Radon Measurement Common Questions

 

How do I find out if I have Radon in my home?

The only way to determine radon levels in your home is to conduct a radon measurement test.

Can I conduct my own test?

Yes, there are two different tests that you can conduct yourself.

  • Short-Term Radon Test. A short-term test kit is the quickest way to conduct a test. These kits can stay in your home from two to 90 days, depending on the device type. Short-term testing requires your home to be under “closed-house conditions”, meaning all doors and windows must be closed during testing, other than normal comings and goings from the home.  However, a short-term test is less likely than a long-term test to tell you what your year-long average radon level is, as radon levels tend to vary from day to day and season to season.
  • Long-Term Radon Test. A long-term test kit remains in your home for a minimum of 91 days, although testing can continue for a year. Long-term testing provides a more accurate reading of the radon levels within your home, especially if the home is tested up to a year. Results from a long-term test are more likely to reflect the variances in the radon level, as levels fluctuate from day to day, season to season, as well as the average “open-house conditions” that consists of the normal comings and goings from the home.
Radon Measurement

Radon Measurement – Different radon measurement devices.

Where can I buy a short-term or long-term test?

EcoTech sells both the short-term and long-term tests kits, please visit our EcoTech Store for purchasing information. Radon test kits can also be purchased at most hardware stores and cost an average of $15-$35.

What if I’m in a real estate transaction?

If you are purchasing a home, most buyers and their agents, test the new home as part of the inspection period. A Certified Radon Measurement Professional should be hired to conduct the radon test. The third party tester will perform a two day test, the test will be placed in the lowest portion of the home (i.e. crawlspace or basement) and will be required to be under “closed-house conditions”.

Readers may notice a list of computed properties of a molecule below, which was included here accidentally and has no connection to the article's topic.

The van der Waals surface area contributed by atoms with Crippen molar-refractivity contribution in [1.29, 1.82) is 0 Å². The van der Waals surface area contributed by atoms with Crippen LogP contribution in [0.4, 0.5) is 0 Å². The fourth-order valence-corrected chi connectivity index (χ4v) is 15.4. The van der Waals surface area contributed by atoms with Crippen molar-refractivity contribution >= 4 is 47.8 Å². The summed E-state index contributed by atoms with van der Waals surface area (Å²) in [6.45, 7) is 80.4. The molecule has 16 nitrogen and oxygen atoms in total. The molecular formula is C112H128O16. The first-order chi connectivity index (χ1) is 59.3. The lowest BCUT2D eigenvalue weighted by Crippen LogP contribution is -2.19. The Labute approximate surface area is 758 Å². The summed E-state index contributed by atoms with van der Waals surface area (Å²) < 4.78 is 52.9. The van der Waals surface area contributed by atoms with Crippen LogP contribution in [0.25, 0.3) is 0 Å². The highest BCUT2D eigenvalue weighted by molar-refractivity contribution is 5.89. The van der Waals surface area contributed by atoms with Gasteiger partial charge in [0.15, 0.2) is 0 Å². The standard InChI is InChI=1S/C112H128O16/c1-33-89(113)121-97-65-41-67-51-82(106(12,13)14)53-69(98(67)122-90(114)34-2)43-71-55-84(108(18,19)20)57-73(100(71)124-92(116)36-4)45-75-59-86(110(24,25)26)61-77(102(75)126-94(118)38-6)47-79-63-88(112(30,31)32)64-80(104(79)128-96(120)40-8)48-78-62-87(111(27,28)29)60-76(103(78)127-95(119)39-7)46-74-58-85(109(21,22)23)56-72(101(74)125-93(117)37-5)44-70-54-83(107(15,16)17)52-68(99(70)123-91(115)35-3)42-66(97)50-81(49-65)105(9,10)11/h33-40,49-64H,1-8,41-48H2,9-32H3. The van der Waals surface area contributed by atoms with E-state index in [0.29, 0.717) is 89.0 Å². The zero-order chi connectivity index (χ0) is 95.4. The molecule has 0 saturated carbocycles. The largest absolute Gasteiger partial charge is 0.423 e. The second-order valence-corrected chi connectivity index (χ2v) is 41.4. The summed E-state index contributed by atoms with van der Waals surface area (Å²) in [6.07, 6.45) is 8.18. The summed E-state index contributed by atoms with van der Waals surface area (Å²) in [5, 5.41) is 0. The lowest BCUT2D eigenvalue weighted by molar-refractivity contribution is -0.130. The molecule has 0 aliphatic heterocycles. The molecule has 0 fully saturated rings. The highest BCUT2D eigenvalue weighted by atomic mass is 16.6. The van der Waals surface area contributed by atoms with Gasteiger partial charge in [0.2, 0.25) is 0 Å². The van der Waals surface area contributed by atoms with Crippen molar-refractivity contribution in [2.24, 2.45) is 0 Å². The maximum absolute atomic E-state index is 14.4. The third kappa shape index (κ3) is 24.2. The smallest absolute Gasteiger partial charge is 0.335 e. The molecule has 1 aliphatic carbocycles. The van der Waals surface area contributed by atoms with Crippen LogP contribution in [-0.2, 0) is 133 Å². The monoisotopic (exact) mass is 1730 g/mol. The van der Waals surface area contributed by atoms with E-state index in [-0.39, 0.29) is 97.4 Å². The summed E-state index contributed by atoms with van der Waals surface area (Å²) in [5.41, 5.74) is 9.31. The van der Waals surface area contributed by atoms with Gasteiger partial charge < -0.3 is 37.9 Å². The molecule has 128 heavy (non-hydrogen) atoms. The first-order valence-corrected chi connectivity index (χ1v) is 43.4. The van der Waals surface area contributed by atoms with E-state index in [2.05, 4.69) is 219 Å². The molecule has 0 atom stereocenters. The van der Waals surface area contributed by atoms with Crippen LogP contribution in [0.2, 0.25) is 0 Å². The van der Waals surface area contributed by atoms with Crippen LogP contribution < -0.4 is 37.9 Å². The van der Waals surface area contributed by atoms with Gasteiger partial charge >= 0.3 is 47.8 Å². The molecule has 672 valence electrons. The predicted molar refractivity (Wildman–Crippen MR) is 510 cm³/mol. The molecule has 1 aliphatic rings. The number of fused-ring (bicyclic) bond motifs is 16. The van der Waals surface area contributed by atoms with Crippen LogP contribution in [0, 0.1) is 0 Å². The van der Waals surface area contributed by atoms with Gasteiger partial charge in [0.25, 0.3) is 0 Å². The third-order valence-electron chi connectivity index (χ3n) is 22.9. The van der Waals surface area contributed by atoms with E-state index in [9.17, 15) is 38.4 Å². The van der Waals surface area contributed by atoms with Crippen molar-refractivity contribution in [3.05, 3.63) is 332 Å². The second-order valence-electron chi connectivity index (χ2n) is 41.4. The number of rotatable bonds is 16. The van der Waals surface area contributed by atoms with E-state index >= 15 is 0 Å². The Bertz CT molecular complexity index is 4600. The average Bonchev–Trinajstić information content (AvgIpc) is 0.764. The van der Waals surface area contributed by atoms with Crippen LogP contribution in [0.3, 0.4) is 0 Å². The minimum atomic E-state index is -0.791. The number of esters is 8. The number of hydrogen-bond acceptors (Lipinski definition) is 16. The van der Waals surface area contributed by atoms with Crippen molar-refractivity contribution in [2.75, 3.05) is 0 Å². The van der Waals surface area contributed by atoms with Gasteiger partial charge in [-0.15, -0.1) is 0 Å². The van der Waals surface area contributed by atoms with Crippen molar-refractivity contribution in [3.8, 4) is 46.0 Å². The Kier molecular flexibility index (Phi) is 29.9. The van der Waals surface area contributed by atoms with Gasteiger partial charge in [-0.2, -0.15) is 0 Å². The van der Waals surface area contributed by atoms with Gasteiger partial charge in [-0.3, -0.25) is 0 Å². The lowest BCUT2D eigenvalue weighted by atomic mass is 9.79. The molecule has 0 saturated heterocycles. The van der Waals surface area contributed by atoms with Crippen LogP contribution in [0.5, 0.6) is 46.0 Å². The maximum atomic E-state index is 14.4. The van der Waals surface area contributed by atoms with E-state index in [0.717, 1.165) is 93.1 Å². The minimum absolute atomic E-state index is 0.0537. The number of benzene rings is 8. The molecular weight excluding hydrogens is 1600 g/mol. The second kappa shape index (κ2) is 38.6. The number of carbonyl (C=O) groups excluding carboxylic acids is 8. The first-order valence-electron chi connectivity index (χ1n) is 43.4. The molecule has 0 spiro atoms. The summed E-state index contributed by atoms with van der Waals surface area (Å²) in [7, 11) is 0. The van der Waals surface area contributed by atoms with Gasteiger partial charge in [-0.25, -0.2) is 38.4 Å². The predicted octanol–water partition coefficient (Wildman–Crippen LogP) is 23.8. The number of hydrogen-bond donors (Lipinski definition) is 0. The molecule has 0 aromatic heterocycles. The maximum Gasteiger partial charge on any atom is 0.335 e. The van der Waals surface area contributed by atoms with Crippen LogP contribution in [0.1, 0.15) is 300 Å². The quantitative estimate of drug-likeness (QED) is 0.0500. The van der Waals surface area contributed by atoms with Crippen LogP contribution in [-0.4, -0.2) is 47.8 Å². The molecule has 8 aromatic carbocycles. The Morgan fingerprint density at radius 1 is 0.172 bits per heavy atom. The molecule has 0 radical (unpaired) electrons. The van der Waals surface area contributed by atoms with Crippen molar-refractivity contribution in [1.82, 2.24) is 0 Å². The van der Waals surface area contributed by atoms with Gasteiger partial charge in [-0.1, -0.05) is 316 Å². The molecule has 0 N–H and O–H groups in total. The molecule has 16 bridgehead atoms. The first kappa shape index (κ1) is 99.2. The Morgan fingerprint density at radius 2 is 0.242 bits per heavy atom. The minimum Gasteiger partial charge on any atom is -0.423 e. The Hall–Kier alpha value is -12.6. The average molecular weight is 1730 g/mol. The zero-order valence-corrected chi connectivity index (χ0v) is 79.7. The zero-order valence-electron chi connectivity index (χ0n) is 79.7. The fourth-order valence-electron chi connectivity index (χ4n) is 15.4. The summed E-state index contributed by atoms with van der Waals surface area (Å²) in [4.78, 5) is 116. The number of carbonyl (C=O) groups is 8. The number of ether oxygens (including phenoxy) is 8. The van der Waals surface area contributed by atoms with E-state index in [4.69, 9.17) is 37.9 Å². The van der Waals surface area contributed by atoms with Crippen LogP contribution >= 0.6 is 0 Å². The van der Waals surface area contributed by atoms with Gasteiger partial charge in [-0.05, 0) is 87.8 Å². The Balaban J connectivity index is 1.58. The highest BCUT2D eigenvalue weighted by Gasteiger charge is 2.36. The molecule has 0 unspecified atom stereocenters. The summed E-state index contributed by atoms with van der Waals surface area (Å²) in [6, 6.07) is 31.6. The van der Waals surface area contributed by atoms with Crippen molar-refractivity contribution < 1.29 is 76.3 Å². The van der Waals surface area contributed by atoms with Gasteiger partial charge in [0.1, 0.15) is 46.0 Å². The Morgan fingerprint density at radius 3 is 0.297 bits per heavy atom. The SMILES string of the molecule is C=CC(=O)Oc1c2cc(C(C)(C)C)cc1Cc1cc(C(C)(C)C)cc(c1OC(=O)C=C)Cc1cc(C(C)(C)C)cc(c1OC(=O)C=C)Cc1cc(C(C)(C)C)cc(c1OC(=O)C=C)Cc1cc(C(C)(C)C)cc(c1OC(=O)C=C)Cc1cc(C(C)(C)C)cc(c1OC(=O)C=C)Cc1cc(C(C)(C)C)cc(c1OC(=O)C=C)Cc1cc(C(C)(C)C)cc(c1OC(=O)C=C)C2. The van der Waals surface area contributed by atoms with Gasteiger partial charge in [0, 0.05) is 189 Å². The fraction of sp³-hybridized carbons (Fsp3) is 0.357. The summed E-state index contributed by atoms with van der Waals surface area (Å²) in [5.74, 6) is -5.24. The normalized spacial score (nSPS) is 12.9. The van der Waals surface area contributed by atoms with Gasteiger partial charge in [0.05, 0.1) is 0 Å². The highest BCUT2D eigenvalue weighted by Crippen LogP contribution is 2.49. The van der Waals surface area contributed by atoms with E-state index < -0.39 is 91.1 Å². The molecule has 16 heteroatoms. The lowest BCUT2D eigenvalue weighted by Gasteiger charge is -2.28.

Radon Measurement

Radon Measurement – Technician setting a Continuous Radon Monitor (CRM) to measure and report the hourly increments of the radon levels within the home.

Radon Measurement Results

What is measured to determine if there is radon within the home?

To determine the amount of radon within the air, it is measured in “picocuries per liter of air” or pCi/L.  The gas itself is not measured directly, it is actually the radioactivity the radon produces that is measured.

What do the radon test results mean?

  • If the measurement reading reflects a 4.0 or lower pCi/L, you and your agent will receive a detailed report and no mitigation will be needed. Although, the EPA does recommend that you test, using a short-term or long-term test, every two years.
Radon Measurement

Radon Measurement – This is a CRM report which shows 2.4 pCi/l, which is below the EPA Action Level

  • If the measurement reading reflects a 4.0 or higher pCi/L, you and your agent will receive a detailed report and a proposal for a radon mitigation system to lower the radon levels in the home.
Radon Measurement

Radon Measurement – Extremely high CRM test, the overall average is 24.9, which is above the Action Level

I’m in a real estate transaction and I’ve scheduled my sewer scope for the same time as the radon test, is that okay?

EcoTech highly recommends that you DO NOT schedule the sewer scope and radon measurement at the same time.  If the two inspections are scheduled together, a 12 hour delay should be placed on the measurement device after the scope is completed. The sewer scope can be considered a disruption to the “closed house conditions” that are required during the radon test. Open sewer pipes, during a scope, can allow radon gases into a home. Thus, if a sewer scope is performed during a radon test, the exposed sewer can cause a spike in the test, reflecting in a false reading.